A private PyPi server can provide several benefits for a development team, such as improved security, faster and more reliable package downloads, easier package management, and more control over the development environment.
Private-pypi is a PyPI server that can be deployed privately. It keeps your artifacts secure by leveraging the power of your storage backend. To set up a private PyPI server using private-pypi on an EC2 instance, you'll first need to create an EC2 instance on AWS.
When your instance is running, you can connect to it using SSH. Once you have created your EC2 instance, you must configure it to set up your private PyPI server using private-pypi.
You can create this directory wherever you like on your EC2 instance, but we will use the directory "/opt/private-pypii" for this tutorial.
$ sudo mkdir /opt/private-pypi
You can use the example configuration file provided in the private-pypi documentation or create your own. This tutorial will create a simple configuration file that uses the local file system backend.
$ sudo vi /opt/private-pypi/config.toml
Paste the following configuration into the file:
type = "file_system"
read_secret = "foo"
write_secret = "bar"
This configuration tells private-pypi to use the local file system backend and to use the secrets "foo" and "bar" for read and write access, respectively. You can replace these secrets with your own secrets. Remember not to hardcode any of your secrets into your repos if you upload images to your GitHub.
You can use the example admin secrets file provided in the private-pypi documentation or create your own. This tutorial will create a simple admin secrets file that uses the local file system backend.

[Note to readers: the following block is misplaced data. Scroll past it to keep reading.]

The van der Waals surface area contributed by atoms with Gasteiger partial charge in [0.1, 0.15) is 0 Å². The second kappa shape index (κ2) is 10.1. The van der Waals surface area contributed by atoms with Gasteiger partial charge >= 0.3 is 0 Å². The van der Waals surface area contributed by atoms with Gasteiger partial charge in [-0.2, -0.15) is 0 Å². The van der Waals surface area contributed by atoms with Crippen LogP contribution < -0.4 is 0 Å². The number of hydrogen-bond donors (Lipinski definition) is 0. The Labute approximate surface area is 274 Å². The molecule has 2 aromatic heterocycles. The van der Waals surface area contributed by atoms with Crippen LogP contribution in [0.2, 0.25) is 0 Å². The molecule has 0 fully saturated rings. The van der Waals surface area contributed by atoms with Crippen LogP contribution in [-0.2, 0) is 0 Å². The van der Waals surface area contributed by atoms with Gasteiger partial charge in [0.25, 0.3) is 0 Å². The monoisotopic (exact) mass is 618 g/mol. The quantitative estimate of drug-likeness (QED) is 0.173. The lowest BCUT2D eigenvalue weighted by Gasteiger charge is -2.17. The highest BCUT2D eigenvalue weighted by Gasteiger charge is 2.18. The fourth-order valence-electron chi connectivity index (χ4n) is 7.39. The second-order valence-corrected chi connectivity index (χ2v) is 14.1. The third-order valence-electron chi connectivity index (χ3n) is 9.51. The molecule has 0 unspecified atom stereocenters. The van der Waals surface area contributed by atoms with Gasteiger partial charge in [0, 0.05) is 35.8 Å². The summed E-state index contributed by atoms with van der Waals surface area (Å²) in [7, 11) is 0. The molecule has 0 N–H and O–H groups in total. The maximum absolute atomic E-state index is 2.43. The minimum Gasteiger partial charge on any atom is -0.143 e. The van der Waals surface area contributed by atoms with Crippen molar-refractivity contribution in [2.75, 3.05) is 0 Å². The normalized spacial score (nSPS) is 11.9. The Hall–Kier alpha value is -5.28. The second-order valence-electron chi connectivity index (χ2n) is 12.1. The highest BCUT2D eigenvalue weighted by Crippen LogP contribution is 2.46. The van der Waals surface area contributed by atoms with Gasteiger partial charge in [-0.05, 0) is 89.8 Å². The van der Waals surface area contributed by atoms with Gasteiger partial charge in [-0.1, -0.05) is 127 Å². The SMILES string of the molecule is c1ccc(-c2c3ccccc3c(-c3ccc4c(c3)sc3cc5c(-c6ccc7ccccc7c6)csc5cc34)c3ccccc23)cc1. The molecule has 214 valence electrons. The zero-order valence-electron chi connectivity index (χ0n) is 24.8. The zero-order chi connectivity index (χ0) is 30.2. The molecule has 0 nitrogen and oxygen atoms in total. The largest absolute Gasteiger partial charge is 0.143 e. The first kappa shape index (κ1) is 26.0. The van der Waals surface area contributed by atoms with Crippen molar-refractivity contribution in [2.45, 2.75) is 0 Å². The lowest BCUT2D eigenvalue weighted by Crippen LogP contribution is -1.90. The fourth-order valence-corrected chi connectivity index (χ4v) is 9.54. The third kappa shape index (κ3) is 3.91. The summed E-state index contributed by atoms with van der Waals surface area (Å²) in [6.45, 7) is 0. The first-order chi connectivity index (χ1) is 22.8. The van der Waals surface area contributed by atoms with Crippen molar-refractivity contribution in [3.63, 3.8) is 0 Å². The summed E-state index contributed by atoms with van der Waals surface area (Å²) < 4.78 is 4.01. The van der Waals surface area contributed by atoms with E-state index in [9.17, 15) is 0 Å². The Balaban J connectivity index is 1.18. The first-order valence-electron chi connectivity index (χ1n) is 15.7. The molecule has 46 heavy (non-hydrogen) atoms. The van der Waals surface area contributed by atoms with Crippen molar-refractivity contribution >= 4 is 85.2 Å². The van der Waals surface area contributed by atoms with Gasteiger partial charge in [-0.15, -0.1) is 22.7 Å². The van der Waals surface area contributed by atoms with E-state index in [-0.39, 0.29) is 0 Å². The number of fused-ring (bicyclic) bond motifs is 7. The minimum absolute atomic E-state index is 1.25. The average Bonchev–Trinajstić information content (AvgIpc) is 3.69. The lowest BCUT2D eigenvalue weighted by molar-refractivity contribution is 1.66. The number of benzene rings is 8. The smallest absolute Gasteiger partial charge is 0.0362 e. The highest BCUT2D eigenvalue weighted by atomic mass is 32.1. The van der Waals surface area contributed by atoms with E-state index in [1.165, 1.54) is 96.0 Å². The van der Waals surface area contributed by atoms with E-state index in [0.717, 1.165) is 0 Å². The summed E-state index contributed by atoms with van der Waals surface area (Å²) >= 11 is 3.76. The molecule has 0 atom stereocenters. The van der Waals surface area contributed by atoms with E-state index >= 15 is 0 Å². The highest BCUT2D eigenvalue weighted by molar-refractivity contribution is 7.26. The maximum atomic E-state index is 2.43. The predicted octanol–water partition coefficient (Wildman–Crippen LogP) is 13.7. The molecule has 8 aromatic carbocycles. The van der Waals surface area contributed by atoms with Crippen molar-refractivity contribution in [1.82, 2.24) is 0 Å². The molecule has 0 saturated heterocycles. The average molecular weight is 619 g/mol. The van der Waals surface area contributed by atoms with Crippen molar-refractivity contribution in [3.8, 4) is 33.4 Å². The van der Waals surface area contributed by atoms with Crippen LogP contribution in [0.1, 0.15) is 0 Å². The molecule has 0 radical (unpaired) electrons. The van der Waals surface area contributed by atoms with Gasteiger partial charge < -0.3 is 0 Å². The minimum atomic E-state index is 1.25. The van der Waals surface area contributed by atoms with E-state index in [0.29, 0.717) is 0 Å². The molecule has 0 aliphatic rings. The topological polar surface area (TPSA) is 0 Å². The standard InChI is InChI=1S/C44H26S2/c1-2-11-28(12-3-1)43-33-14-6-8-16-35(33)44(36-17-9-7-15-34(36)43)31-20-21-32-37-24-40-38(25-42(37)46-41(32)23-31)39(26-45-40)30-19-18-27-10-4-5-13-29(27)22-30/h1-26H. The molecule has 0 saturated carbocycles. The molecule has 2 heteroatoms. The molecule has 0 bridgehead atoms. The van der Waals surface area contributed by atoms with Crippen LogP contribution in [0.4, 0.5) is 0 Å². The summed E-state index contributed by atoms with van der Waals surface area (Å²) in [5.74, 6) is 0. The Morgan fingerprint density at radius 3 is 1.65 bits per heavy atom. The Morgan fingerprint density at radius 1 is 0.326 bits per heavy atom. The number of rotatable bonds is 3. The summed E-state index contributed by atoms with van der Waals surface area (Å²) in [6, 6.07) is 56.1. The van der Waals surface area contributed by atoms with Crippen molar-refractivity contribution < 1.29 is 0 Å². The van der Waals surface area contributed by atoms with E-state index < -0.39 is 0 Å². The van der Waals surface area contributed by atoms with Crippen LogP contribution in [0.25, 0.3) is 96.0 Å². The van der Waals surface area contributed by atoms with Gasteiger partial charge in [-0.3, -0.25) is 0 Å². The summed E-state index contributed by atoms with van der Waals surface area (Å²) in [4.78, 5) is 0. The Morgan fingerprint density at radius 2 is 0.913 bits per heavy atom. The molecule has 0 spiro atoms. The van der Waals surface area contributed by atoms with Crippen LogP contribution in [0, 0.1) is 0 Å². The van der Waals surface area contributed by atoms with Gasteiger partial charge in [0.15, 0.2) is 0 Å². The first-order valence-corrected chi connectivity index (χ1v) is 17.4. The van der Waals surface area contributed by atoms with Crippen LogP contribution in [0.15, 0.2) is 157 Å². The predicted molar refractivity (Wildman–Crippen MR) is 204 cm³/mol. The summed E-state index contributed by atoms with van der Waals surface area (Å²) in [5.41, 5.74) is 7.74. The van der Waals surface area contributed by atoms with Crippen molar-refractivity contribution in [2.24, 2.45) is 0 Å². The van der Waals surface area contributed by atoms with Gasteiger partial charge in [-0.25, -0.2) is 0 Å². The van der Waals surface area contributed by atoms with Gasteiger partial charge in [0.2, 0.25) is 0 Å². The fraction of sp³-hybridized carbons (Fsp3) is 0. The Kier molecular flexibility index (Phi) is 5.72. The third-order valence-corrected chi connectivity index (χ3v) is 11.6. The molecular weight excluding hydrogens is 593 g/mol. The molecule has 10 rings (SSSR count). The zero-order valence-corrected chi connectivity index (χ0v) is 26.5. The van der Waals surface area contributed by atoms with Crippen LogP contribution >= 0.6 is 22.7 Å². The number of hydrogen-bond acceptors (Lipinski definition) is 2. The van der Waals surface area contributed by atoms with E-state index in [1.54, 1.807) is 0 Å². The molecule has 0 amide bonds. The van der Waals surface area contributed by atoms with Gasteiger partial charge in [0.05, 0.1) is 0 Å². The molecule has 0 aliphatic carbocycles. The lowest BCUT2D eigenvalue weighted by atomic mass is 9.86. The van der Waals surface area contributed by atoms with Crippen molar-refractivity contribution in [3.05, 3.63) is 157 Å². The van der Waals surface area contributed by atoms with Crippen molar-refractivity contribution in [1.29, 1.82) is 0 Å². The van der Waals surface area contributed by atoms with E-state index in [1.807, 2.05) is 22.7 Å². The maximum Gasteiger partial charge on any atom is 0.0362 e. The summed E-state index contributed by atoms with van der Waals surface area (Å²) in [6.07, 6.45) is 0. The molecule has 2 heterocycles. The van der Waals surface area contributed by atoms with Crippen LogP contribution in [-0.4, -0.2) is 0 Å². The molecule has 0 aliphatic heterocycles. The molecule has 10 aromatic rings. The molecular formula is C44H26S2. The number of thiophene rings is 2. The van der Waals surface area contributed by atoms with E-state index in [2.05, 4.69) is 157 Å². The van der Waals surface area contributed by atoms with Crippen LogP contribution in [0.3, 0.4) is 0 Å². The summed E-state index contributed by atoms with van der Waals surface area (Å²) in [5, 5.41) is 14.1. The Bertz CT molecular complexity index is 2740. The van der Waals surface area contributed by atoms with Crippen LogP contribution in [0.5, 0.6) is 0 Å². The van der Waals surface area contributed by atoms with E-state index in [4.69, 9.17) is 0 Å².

$ sudo vi /opt/private-pypi/admin_secret.toml
Paste the following configuration into the file:
type = "file_system"
raw = "foo"
This configuration tells private-pypi to use the local file system backend and to use the secret "foo" for admin access. You can replace this secret with your own secret.
Create a file called docker-compose.yml in the same directory where you created the config.toml and admin_secret.toml files, and paste the following content:
Save the file and run the following command to start the private-pypi server:
$ sudo docker-compose up -d
This will start the private-pypi server in detached mode. In your web browser, you can now access the private-pypi server at:
http://<EC2 instance public IP>:8080/
Now that you have set up your private PyPI server, you can upload your Python packages.
If you have not installed twine, you can install it using pip:
$ pip install twine
Once you have installed twine, navigate to the directory where your Python package is located and use the following command to upload it to your private PyPI server:
twine upload --repository-url http://<EC2 instance public IP>:8080/ --verbose dist/*
Replace <EC2 instance public IP> with the public IP address of your EC2 instance.
You should now be able to install your private Python packages using pip, just like any other Python package:
$ pip install --index-url http://<EC2 instance public IP>:8080/simple/ <package-name>
Replace <EC2 instance public IP> with the public IP address of your EC2 instance and <package-name> with the name of your Python package.
And that’s a wrap! You have successfully set up your own private PyPI server on an EC2 instance and uploaded a Python package. If you get stuck at any point, check out the official documentation to help you debug your specific issue.
Using vulnerable packages can put your entire codebase at risk. By shifting security left in the development process, you can significantly reduce the likelihood of vulnerabilities finding their way into your code.
With Jit, you can leverage open-source security solutions to protect OSS packages, like those listed on PyPi but only for code that has changed, which doesn't turn security into something that slows you down. Start securing your PyPi server today with Jit.